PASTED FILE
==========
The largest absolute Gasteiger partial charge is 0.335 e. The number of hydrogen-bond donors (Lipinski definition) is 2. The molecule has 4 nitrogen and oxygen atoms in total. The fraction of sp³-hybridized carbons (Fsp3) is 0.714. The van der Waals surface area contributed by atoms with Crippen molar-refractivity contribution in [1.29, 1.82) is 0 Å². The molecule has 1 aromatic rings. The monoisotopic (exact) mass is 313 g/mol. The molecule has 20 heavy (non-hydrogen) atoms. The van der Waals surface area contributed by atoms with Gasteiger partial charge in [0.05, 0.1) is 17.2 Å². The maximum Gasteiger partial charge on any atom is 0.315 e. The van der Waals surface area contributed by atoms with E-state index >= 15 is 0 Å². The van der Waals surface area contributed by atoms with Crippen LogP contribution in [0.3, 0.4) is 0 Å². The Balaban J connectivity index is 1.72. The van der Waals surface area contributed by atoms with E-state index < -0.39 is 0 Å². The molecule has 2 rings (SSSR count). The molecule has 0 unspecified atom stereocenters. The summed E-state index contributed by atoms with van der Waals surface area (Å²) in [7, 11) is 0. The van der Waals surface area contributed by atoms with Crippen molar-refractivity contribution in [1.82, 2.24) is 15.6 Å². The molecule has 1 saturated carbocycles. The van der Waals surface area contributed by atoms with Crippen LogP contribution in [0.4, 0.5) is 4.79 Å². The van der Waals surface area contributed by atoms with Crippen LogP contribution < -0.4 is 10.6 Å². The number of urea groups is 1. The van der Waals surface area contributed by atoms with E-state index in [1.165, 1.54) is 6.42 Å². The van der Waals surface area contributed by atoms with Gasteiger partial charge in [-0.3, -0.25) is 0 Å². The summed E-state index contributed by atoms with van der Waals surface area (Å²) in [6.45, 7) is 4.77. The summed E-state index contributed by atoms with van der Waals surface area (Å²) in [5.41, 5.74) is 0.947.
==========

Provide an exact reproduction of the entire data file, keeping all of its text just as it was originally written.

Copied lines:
The largest absolute Gasteiger partial charge is 0.335 e. The number of hydrogen-bond donors (Lipinski definition) is 2. The molecule has 4 nitrogen and oxygen atoms in total. The fraction of sp³-hybridized carbons (Fsp3) is 0.714. The van der Waals surface area contributed by atoms with Crippen molar-refractivity contribution in [1.29, 1.82) is 0 Å². The molecule has 1 aromatic rings. The monoisotopic (exact) mass is 313 g/mol. The molecule has 20 heavy (non-hydrogen) atoms. The van der Waals surface area contributed by atoms with Gasteiger partial charge in [0.05, 0.1) is 17.2 Å². The maximum Gasteiger partial charge on any atom is 0.315 e. The van der Waals surface area contributed by atoms with E-state index >= 15 is 0 Å². The van der Waals surface area contributed by atoms with Crippen LogP contribution in [0.3, 0.4) is 0 Å². The Balaban J connectivity index is 1.72. The van der Waals surface area contributed by atoms with E-state index < -0.39 is 0 Å². The molecule has 2 rings (SSSR count). The molecule has 0 unspecified atom stereocenters. The summed E-state index contributed by atoms with van der Waals surface area (Å²) in [7, 11) is 0. The van der Waals surface area contributed by atoms with Crippen molar-refractivity contribution in [1.82, 2.24) is 15.6 Å². The molecule has 1 saturated carbocycles. The van der Waals surface area contributed by atoms with Crippen LogP contribution in [0.4, 0.5) is 4.79 Å². The van der Waals surface area contributed by atoms with Crippen LogP contribution < -0.4 is 10.6 Å². The number of urea groups is 1. The van der Waals surface area contributed by atoms with E-state index in [1.165, 1.54) is 6.42 Å². The van der Waals surface area contributed by atoms with Gasteiger partial charge in [-0.3, -0.25) is 0 Å². The summed E-state index contributed by atoms with van der Waals surface area (Å²) in [6.45, 7) is 4.77. The summed E-state index contributed by atoms with van der Waals surface area (Å²) in [5.41, 5.74) is 0.947.